Spin Fishing Using the Dropper Technique - 28 August 2011

 2015-09-02 04:05 PM by

Very often spin fishermen come across situations where they know that the fish are about, but for whatever reason they are not interested in taking the lure or are extremely hesitant to commit.  There can be numerous reasons for this, but inevitably it normally gets down to lure size and the ability of the lure to suspend in mid-water in a very natural squid or small bait fish type pose before darting off again. The problem lies in getting this small much lighter lure to the fish.  This is where the dropper technique comes into play. 

Dropper lure fishing is used extensively in many parts of the world.  The method is to use an existing spoon or plug, without the hooks, to act as the weight for casting, or use a barrel or egg-shaped sinker.  The advantage of using a heavy lure is that it also acts as an attractor and will tend to pull fish to it over a far greater area.  Once the fish have come in to investigate they will then see the smaller more desirable lure trolling some distance behind.  Using this technique one can cast flies or plastic squid.  Any other suitable small lure can be used, but for saltwater spinning the most popular are definitely squid skirts, plastic squid and saltwater flies. 

 

Rigging

A stealthy presentation is key here and depending on the size of the lure and the size of the fish being targeted, a suitable length of good quality fluoro-carbon trace line should be used between the swivel and the hook that the plastic squid or lure goes onto.  Normally the further away the better, but on a 8 to 10 foot spinning rod, a length of a metre to two metres is recommended, otherwise casting can become a little bit tricky.  To attach this to the weighted spoon or sinker, one should use a top-quality split ring, with one swivel going to the main line, another swivel going to the dropper and the third swivel going to the spoon.  The third swivel that goes to the spoon will normally have another split ring connecting it to the spoon.  This allows the spoon to twist and spin without snagging the main line.  You will find the dropper never tangles if done correctly.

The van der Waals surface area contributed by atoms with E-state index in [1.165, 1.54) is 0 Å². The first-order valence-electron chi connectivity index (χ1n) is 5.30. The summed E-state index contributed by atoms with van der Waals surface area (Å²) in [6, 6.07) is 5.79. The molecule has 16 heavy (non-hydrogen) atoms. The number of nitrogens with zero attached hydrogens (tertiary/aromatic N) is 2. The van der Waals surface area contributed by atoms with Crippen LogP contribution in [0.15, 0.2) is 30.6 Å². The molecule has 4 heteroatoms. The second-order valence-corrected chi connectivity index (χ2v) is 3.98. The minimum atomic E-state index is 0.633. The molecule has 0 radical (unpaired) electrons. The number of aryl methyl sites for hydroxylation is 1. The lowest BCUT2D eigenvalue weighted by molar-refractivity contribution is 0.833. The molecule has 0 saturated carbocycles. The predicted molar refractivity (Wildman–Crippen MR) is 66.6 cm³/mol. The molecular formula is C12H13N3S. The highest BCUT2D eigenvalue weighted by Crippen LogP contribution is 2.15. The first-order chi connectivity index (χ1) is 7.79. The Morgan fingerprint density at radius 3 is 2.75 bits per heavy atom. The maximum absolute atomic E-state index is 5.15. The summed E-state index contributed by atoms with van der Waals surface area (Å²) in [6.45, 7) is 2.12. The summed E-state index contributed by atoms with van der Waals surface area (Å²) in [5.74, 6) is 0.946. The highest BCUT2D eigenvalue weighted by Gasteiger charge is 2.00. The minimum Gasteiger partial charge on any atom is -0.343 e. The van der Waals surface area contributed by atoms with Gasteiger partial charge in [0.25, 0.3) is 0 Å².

Should one wish to use a barrel or egg sinker, it can be fitted in-line with a swivel at each end, one to the dropper, one to the main line, but the connection that carries the sinker between the two swivels needs to be a very thick mono-filament, or some really strong single-strand piano wire, e.g. no. 19.  Vicious headshakes can cause the sinker to damage the knots on the swivel resulting in lost fish.  This in-line system is definitely a little more prone to tangles than the first recommendation.  Instead of using something like an Iron Candy weighted spoon, one can also use a GT Ice-Cream type popper if the fish are predominantly on the surface. 

Favourite dropper rigs involve the use of the Yamashita Octopus plastic squid in sizes 1.5 to 2.5 and favourite colours are Yako (Glow in the Dark) and K70 (Clear Live Glow).

 

Technique

The most consistently successful retrieval technique is a long pull and a short pause.  One can do this fairly uniformly or in an erratic jerky fashion.  The pauses however, are the critical part, as these squid or flies will remain suspended for a few seconds before darting off.  The ability of the dropper lure to suspend is the key to its success.  This is definitely the “go to” method when all else fails.